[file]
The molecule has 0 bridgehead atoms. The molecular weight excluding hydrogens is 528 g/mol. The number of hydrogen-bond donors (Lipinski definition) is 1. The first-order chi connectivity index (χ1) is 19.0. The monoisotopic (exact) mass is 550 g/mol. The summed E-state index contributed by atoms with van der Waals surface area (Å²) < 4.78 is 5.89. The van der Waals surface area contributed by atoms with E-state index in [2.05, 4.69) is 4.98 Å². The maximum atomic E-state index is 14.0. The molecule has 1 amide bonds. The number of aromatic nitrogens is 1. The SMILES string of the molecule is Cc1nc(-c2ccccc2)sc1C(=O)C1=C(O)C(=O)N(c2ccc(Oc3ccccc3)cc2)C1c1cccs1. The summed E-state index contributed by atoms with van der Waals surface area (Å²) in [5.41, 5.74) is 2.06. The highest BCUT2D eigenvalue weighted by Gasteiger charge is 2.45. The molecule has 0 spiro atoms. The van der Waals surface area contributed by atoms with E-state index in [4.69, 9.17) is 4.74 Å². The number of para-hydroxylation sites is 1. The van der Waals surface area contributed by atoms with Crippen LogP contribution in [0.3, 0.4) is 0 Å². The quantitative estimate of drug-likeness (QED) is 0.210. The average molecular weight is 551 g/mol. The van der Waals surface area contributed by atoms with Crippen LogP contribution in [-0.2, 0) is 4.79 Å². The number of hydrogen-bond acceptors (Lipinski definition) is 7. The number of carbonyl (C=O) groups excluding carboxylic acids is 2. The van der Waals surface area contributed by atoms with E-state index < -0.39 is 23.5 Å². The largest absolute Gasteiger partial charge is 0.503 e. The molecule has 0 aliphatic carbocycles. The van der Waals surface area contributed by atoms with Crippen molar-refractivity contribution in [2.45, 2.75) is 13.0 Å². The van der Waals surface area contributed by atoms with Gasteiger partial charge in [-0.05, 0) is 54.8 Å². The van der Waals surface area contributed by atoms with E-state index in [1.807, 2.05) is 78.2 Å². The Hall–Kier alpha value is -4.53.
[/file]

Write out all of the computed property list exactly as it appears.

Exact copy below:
The molecule has 0 bridgehead atoms. The molecular weight excluding hydrogens is 528 g/mol. The number of hydrogen-bond donors (Lipinski definition) is 1. The first-order chi connectivity index (χ1) is 19.0. The monoisotopic (exact) mass is 550 g/mol. The summed E-state index contributed by atoms with van der Waals surface area (Å²) < 4.78 is 5.89. The van der Waals surface area contributed by atoms with E-state index in [2.05, 4.69) is 4.98 Å². The maximum atomic E-state index is 14.0. The molecule has 1 amide bonds. The number of aromatic nitrogens is 1. The SMILES string of the molecule is Cc1nc(-c2ccccc2)sc1C(=O)C1=C(O)C(=O)N(c2ccc(Oc3ccccc3)cc2)C1c1cccs1. The summed E-state index contributed by atoms with van der Waals surface area (Å²) in [5.41, 5.74) is 2.06. The highest BCUT2D eigenvalue weighted by Gasteiger charge is 2.45. The molecule has 0 spiro atoms. The van der Waals surface area contributed by atoms with E-state index in [4.69, 9.17) is 4.74 Å². The number of para-hydroxylation sites is 1. The van der Waals surface area contributed by atoms with Crippen LogP contribution in [0.3, 0.4) is 0 Å². The quantitative estimate of drug-likeness (QED) is 0.210. The average molecular weight is 551 g/mol. The van der Waals surface area contributed by atoms with Crippen LogP contribution in [-0.2, 0) is 4.79 Å². The number of hydrogen-bond acceptors (Lipinski definition) is 7. The number of carbonyl (C=O) groups excluding carboxylic acids is 2. The van der Waals surface area contributed by atoms with E-state index < -0.39 is 23.5 Å². The largest absolute Gasteiger partial charge is 0.503 e. The molecule has 0 aliphatic carbocycles. The van der Waals surface area contributed by atoms with Crippen molar-refractivity contribution in [2.45, 2.75) is 13.0 Å². The van der Waals surface area contributed by atoms with Gasteiger partial charge in [-0.05, 0) is 54.8 Å². The van der Waals surface area contributed by atoms with E-state index in [1.807, 2.05) is 78.2 Å². The Hall–Kier alpha value is -4.53.